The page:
Qualitative Data Analysis: Interpretive Research Strategies
Véronique Mottier is a lecturer at the University of Cambridge.
She holds a Phd from the University of
Cambridge and has previously taught qualitative methodology courses
at the Universities of Geneva, Teeside and Loughborough (UK).
She also teaches in the Essex Summer School in Social Science Data
Analysis and Collection. Her published work has appeared in Economy and
Society, West European Politics, and other journals. She is a member of
the Editorial Board of the Swiss Journal of Sociology, and Associate
Editor of Feminist Theory. Her research interests include: (Methodology)
interpretive methodologies; Foucauldian discourse analysis & narrative
analysis; (Substantive) the politics of sexuality; sociology of sex and
Aids; gender and direct democracy.
The aim of this workshop is to explore the use of interpretive research
strategies in social science research. Broadly, interpretive methodologies
are grounded in a social constructionist perspective on social life. They
remind social scientists of the constructed nature of the social 'facts'
that are studied, and analyse the constructions of meanings and identities
through which individuals as well as groups or organisations make sense of
their everyday lives and interactions, their social, organisational and
political environments, etc.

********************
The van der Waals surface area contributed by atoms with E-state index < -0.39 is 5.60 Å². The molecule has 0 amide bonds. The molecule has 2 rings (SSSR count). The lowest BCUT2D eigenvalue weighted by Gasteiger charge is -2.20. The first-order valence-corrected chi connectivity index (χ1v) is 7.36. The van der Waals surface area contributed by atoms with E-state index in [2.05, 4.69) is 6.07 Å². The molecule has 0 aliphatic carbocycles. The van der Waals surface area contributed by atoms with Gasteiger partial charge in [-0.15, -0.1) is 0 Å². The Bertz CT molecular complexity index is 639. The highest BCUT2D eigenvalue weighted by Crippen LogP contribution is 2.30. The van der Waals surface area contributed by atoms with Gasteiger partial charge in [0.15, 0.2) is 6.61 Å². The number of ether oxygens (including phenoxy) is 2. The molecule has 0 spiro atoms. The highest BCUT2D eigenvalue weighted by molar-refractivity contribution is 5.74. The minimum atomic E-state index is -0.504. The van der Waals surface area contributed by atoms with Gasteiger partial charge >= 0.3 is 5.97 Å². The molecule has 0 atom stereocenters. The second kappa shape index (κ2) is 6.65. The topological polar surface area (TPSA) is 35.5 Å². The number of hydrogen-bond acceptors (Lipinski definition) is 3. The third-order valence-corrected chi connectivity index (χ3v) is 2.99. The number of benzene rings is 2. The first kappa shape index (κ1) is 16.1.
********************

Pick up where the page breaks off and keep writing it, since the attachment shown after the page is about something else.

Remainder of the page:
The workshop will (1) focus on a number of different, though related,
interpretive perspectives such as interactionnism, ethnomethodology and
hermeneutics, and examine how these perspectives translate into specific
research questions and frameworks and (2) explore the use of interpretive
techniques of analysis of textual data (which can include written texts as
well as interview data), with a specific focus on discourse & narrative
Although the lectures and readings will cover issues such as validity and
reliability within interpretive perspectives, the main emphasis of the
workshop is on practical applications of interpretive research methods
through daily exercises. The participants are welcome to bring their own
data to the Summer School if they wish to do so, and will have a chance to
discuss and work on their own research during the course.
Denzin, N. & Y. Lincoln (Eds.)(1994) Handbook of Qualitative Research.
Silverman, D. (1993) Interpreting Qualitative Data. Methods for analysing
talk, text and interaction. London: Sage.
Fairclough, N. (1992) Discourse and Social Change. Cambridge: Polity
No particular prerequisites are needed for this course, but it is strongly
recommended to do some preparatory readings (see bibliography for